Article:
We don’t know how many of them actually appeared in Jerusalem, but it is beyond doubt that the entourage consisted of much more than three men.  The passage we’re looking at today tells us that not only Herod was “troubled,” but all of Jerusalem with him.  It was not a large city by our standards, but still, it would take far more than three solitary men entering the city to cause the entire place to be troubled by their coming. 

Next time, we’ll discuss the star in the East, and Herod, who was an extremely important player in this drama. 


The Wise Men

Matt. 2:1-2. “Now when Jesus was born in Bethlehem of Judea in the days of Herod the king, behold, there came wise men from the east to Jerusalem, Saying, Where is He that is born King of the Jews? for we have seen His star in the east, and are come to worship Him.”



Matthew is the only gospel that tells us this part of the story.  That is because, of course, the purpose of this gospel was to present Jesus as Messiah, King.  These men who came from the East had come to find Him and worship Him.

This is an amazingly interesting chapter, presenting the entire gospel in a nutshell and describing the fulfillment of several prophecies.  We’re going to move through fairly slowly, because I don’t want to miss anything!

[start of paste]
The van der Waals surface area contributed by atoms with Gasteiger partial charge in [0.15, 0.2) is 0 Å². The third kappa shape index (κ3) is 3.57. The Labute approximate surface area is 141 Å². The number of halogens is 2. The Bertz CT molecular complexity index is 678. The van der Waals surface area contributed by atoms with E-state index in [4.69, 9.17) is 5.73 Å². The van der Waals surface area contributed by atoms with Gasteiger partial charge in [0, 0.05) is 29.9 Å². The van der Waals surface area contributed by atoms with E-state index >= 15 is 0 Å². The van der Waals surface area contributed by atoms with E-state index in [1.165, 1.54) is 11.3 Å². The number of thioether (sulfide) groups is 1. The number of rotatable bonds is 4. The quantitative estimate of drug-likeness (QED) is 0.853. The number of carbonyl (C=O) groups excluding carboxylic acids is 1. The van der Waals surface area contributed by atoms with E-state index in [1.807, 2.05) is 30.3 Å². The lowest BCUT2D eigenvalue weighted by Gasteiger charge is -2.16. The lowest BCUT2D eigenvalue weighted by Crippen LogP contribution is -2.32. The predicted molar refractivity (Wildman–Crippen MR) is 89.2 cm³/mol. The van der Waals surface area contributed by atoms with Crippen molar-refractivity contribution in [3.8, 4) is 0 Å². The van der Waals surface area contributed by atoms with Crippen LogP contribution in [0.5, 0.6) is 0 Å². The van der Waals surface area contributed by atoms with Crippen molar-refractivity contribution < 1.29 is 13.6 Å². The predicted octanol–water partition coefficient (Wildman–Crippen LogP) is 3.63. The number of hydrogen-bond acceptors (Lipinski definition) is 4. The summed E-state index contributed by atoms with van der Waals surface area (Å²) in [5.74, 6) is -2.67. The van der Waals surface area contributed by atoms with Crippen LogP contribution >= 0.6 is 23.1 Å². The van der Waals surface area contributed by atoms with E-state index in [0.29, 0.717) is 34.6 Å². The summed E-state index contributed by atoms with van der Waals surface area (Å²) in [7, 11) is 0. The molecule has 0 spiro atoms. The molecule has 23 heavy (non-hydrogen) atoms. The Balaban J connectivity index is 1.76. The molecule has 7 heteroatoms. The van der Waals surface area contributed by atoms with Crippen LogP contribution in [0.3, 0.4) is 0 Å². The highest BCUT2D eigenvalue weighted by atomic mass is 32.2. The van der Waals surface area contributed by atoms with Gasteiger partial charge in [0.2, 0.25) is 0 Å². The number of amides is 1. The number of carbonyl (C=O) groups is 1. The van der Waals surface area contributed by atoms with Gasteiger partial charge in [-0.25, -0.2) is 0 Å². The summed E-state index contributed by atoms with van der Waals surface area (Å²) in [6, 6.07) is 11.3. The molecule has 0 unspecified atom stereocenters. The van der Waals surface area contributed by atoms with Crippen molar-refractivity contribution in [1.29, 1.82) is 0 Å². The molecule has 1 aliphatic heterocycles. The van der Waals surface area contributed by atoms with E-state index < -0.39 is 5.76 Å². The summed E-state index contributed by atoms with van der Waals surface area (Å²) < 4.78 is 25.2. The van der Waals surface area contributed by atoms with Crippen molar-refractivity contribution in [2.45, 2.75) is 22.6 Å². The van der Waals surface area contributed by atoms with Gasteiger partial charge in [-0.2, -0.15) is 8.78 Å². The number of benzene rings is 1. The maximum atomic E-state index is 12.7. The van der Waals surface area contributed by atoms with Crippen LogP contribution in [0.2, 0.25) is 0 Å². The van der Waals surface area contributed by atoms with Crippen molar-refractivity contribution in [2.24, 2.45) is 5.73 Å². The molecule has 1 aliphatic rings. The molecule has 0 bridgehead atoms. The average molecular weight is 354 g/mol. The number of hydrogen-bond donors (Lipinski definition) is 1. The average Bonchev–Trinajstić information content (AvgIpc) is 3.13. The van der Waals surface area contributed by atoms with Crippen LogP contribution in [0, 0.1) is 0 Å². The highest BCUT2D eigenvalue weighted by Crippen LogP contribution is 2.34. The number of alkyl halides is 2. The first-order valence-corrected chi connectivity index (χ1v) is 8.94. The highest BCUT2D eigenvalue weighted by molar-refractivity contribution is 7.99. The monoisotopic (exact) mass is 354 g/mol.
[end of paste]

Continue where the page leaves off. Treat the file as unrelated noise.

What were the prophecies that were fulfilled in Chapter Two?  I’ll go into more detail and provide the proper references as we move through these events, but here’s a bird’s eye view:  The coming of the Magi bringing gifts; Herod’s treachery; the flight into Egypt; the slaughter of young boys in Bethlehem, the return from Egypt, and the abode of Jesus in Nazareth as the rejected One.

We are told in this chapter that the true King is not known in Jerusalem, the City of the Great King;  in His own temple, His people do not know He has come.  Strangers from afar seek Him because they desire to know Him and worship Him. Even worse, the religious authorities don’t care and the civil ruler, Herod, is determined to kill this child whom he sees as competition for his authority.  Later, both these authorities play an important role in His death. 

Also, the whole history of the kingdom of the heavens in its mystery form is outlined in this chapter, and the character of the new dispensation is described.  As I said, it’s an amazing chapter. 

Next time, we’ll discuss when the Magi actually found Jesus.